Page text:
Swimming Costume: You never know when you might have the chance to swim, whether at the beach or a hotel pool, but you don’t want to be stuck without anything to wear for it.
Thin, Quick-dry towel: This is an essential item for any trips around water, but also helps make sure you’re prepared in case your accommodation does not provide towels.
Flip Flops: Our most recommended travel item, they work perfectly in hot weather, and are waterproof for any eventual pool or beachside time. Even without any water or hot weather around, they are perfect for wearing at home wherever you’re staying so you don’t have to go barefoot.
Make sure you’re prepared with your prescriptions for the length of time you will be away. Talk to your doctor about your travel plans, not only can they recommend any necessary vaccines for travel, but they can also provide you with refills for your drugs that may not be accessible overseas. If you plan on leaving for an extended period of time, ask your doctor what alternatives you might be able to find in other countries, but be aware of costs, most insurance companies will not include coverage internationally.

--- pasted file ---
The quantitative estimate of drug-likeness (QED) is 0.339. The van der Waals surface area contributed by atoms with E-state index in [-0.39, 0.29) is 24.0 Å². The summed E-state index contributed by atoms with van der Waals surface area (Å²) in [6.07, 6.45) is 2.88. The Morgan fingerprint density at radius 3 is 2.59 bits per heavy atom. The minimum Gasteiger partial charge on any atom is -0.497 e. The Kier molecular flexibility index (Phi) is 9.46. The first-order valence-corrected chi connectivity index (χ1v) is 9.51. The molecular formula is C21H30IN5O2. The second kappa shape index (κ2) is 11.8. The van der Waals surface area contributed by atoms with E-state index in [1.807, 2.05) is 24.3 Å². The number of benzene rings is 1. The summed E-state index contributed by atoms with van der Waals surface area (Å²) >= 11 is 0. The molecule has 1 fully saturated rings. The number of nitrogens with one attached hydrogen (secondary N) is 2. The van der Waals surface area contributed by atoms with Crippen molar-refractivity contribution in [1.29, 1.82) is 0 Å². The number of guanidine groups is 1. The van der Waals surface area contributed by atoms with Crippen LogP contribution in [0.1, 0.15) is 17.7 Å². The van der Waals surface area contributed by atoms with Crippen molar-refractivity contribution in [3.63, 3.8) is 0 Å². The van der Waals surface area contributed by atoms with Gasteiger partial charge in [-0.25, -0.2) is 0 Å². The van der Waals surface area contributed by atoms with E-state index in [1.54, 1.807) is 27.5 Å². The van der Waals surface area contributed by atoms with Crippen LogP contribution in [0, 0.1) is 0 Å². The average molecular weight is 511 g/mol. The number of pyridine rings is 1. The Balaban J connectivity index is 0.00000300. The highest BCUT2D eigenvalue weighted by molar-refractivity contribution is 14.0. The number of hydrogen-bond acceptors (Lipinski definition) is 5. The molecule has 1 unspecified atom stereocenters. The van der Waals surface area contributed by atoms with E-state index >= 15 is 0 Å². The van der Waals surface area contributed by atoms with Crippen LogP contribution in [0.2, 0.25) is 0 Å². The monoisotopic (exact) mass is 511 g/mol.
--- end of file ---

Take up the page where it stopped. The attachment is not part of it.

Some important items for basic care are ibuprofen, antacids, cold medicine, and acetaminophen. You will likely have access to these items wherever you are, but being able to quickly access them when necessary can be essential. When feeling unwell, you won’t want to go searching a foreign country’s drugstore. Always keep travel-sized quantities of these essentials.
4. Outlet/Appliance Compatibility